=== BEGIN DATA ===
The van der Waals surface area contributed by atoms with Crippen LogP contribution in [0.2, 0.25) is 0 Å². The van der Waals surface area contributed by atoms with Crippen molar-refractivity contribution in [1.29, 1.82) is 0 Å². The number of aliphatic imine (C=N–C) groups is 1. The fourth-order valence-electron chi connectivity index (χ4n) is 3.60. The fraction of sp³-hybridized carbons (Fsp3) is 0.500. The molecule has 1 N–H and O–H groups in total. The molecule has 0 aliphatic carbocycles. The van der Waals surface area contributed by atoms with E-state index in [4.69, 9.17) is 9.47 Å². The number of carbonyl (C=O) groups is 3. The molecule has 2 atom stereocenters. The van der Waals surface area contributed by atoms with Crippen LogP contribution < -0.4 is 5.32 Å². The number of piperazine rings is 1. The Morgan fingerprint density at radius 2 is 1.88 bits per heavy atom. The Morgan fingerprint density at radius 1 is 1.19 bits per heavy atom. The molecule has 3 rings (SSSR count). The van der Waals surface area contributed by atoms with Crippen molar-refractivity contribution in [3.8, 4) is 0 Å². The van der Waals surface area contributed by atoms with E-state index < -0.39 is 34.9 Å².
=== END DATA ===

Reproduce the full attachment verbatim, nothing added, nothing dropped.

The van der Waals surface area contributed by atoms with Crippen LogP contribution in [0.2, 0.25) is 0 Å². The van der Waals surface area contributed by atoms with Crippen molar-refractivity contribution in [1.29, 1.82) is 0 Å². The number of aliphatic imine (C=N–C) groups is 1. The fourth-order valence-electron chi connectivity index (χ4n) is 3.60. The fraction of sp³-hybridized carbons (Fsp3) is 0.500. The molecule has 1 N–H and O–H groups in total. The molecule has 0 aliphatic carbocycles. The van der Waals surface area contributed by atoms with E-state index in [4.69, 9.17) is 9.47 Å². The number of carbonyl (C=O) groups is 3. The molecule has 2 atom stereocenters. The van der Waals surface area contributed by atoms with Crippen LogP contribution < -0.4 is 5.32 Å². The number of piperazine rings is 1. The Morgan fingerprint density at radius 2 is 1.88 bits per heavy atom. The Morgan fingerprint density at radius 1 is 1.19 bits per heavy atom. The molecule has 3 rings (SSSR count). The van der Waals surface area contributed by atoms with Crippen molar-refractivity contribution in [3.8, 4) is 0 Å². The van der Waals surface area contributed by atoms with E-state index < -0.39 is 34.9 Å².